This Day in the Law
September 15

Lehman Brothers Files Largest Bankruptcy in History (2008)

On September 15, 2008, Lehman Brothers filed for Chapter 11 bankruptcy and listed debts of $613 billion — the single largest bankruptcy filing in world history.

Lehman Brothers, a major Wall Street investment bank, listed debts its $613 billion as mostly unsecured debt owed to banks including such places as Hong Kong, New York, Singapore, Tokyo, and others. Lehman Brother filed Chapter 11 bankruptcy to reorganize its business structure — in contrast to a Chapter 7 bankruptcy which liquidates, i.e. dissolves, a business.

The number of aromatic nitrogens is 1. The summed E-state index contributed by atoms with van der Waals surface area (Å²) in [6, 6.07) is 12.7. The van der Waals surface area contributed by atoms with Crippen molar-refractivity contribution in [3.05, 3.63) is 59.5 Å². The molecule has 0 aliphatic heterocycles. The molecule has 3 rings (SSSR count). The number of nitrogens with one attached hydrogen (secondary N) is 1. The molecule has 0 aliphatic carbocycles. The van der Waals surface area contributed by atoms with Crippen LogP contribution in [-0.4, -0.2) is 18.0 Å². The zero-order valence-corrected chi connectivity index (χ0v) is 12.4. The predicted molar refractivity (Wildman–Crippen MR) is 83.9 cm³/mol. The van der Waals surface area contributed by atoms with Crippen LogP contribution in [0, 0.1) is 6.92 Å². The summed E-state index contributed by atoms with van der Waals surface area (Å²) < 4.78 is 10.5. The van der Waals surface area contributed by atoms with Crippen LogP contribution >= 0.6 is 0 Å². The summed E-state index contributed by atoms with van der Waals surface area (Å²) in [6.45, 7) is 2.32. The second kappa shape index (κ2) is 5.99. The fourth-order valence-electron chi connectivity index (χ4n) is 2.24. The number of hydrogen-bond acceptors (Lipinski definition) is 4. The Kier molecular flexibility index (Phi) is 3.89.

Lehman Brothers’ bankruptcy helped to spark the global economic recession — based in large part on the subprime loan crisis — fueled by greed and unsound lending practices. Lehman Brothers weren’t the only large corporation to file bankruptcy during the first decade of the 21st Century. Some other very large corporate bankruptcies include Washington Mutual with $327.9 billion in 2008, Worldcom, Inc with $103.9 billion in 2002, General Motors Corporation with $82.3 billion in 2009, and Enron with $63.3 billion in 2001.